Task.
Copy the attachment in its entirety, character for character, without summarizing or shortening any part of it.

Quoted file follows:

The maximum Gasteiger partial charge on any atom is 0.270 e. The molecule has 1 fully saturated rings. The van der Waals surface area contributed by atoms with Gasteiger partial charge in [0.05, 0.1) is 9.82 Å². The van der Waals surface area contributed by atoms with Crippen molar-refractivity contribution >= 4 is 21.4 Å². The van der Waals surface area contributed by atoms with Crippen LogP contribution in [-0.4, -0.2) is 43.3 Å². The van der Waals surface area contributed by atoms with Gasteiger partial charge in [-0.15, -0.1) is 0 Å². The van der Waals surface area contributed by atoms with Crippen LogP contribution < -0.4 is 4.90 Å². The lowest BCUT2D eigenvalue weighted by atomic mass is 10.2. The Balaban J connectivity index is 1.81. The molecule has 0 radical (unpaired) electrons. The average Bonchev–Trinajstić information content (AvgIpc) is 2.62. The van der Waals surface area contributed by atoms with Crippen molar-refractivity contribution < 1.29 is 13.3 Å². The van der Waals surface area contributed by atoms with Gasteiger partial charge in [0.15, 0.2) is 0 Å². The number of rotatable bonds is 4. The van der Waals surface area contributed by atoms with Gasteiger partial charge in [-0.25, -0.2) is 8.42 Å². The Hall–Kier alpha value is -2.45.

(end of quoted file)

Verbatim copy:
The maximum Gasteiger partial charge on any atom is 0.270 e. The molecule has 1 fully saturated rings. The van der Waals surface area contributed by atoms with Gasteiger partial charge in [0.05, 0.1) is 9.82 Å². The van der Waals surface area contributed by atoms with Crippen molar-refractivity contribution >= 4 is 21.4 Å². The van der Waals surface area contributed by atoms with Crippen LogP contribution in [-0.4, -0.2) is 43.3 Å². The van der Waals surface area contributed by atoms with Gasteiger partial charge in [-0.15, -0.1) is 0 Å². The van der Waals surface area contributed by atoms with Crippen LogP contribution < -0.4 is 4.90 Å². The lowest BCUT2D eigenvalue weighted by atomic mass is 10.2. The Balaban J connectivity index is 1.81. The molecule has 0 radical (unpaired) electrons. The average Bonchev–Trinajstić information content (AvgIpc) is 2.62. The van der Waals surface area contributed by atoms with Crippen molar-refractivity contribution < 1.29 is 13.3 Å². The van der Waals surface area contributed by atoms with Gasteiger partial charge in [0.15, 0.2) is 0 Å². The number of rotatable bonds is 4. The van der Waals surface area contributed by atoms with Gasteiger partial charge in [-0.25, -0.2) is 8.42 Å². The Hall–Kier alpha value is -2.45.